The Next Semiconductor Disruption

August 20, 2018

The semiconductor industry has a long history of disruptive events. Examples include the invention of the first solid-state transistor, the first integrated circuit, the move from bipolar to CMOS technology, and transitioning from fixed-function to programmable solutions. Each of these disruptions saw an explosion of new companies and solutions, followed by a period of consolidation where the winning solutions gathered market share and the inferior companies ceased to exist.

Looking at how compute is performed in monolithic pieces of silicon, we also see cycles of disruption and consolidation. It started with the shipment of the first microprocessor, Intel’s 4004, in 1971. What followed in the 1970s and 1980s was the introduction of a multiplicity of computing architectures, pipelines, caches, additions to instruction sets, and other methods of acceleration. Over time, as it better understood what software loads would be running on these processors, the industry consolidated. CISC/X86 holds almost 100% of the server, desktop and laptop markets, while RISC/ARM holds a dominant position in mobile and embedded compute applications. These application spaces are then accelerated using FPGAs or GPUs for certain specialized functions.

Figure 1. Disruption and Consolidation in Semiconductor Compute


In 2012 another disruption occurred: AlexNet, a convolutional neural network (CNN), won the ImageNet challenge, proving to the world that neural networks could provide superior results than using conventional, deterministic programming methods. Neural networks were not “new” in 2012 – in fact the first neural network was the perceptron, invented in 1957. Since that time there had been several waves of artificial intelligence (AI), with hype preceding an “AI Winter” as the technology never seemed to provide a real benefit. With AlexNet, several factors combined to create this disruptive event: a good neural network architecture, a reliable training method, a sufficiently large dataset, and the copious amounts of compute required the crunch the math for CNNs.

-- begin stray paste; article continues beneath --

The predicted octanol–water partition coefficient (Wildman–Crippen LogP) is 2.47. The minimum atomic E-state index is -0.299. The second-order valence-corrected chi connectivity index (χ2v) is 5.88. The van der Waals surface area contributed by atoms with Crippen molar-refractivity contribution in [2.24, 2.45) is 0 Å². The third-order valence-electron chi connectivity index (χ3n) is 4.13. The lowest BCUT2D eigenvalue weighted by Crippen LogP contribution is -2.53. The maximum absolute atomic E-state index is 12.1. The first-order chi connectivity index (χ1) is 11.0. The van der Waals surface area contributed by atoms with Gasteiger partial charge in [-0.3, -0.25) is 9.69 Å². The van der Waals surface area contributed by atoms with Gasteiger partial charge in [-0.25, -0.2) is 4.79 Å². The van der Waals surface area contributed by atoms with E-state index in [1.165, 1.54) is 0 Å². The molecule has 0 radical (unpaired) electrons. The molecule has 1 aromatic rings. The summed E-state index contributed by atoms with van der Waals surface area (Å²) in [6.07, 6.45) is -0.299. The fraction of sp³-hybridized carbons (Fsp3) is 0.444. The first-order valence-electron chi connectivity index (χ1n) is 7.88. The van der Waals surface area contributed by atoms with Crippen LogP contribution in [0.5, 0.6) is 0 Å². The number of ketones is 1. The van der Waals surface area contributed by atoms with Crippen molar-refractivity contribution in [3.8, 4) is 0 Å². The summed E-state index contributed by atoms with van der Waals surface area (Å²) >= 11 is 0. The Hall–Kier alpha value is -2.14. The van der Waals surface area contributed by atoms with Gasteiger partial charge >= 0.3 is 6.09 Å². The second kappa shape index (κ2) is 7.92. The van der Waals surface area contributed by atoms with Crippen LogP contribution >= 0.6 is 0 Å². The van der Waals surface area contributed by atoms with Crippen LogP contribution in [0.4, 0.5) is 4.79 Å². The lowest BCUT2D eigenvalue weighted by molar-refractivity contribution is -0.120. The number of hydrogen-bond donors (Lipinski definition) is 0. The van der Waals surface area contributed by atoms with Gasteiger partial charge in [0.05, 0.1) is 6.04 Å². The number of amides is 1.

The compute requirement for CNNs is enormous and not well suited to run on existing x86 or RISC architectures, due to neural networks’ inherently parallel computational aspect. It is only through acceleration using FPGAs or GPUs that they work well at all, but these architectures were not designed for accelerating neural networks and can be considered sub-optimal.

Figure 2. Traditional Architectures Inefficient for Neural Networks


Source: Ziff-Davis Extreme Tech

What is happening now is an explosion of companies and architectures looking to solve this problem – how to accelerate CNNs – by optimizing the linear algebra (Multiply-Accumulate) and data-flow required. These solutions can take hundreds of watts of power, many hours of training, large datasets, and require hundreds of milliseconds to process each object.

At BrainChip, we are taking a fundamentally different approach by using neuromorphic computing, the umbrella term for biologically inspired spiking neural networks (SNNs). These SNNs, considered to be the “third generation” of neural networks1, model the behavior of synapses, neurons, and connectivity found in nature. At only 20 watts, the human brain is the most power-efficient thinking machine in existence. Rather than trying to simulate neurons as math functions like CNN accelerators, we focus on creating the most efficient, biologically plausible neurons and implementing them in software, FPGA, and our own custom silicon.

Neural networks are fundamentally changing the way compute is being done. We feel that this latest semiconductor disruption is a tremendous opportunity for BrainChip.

 1. Maass, Wolfgang. 1997. “Networks of Spiking Neurons: The Third Generation of Neural Network Models”.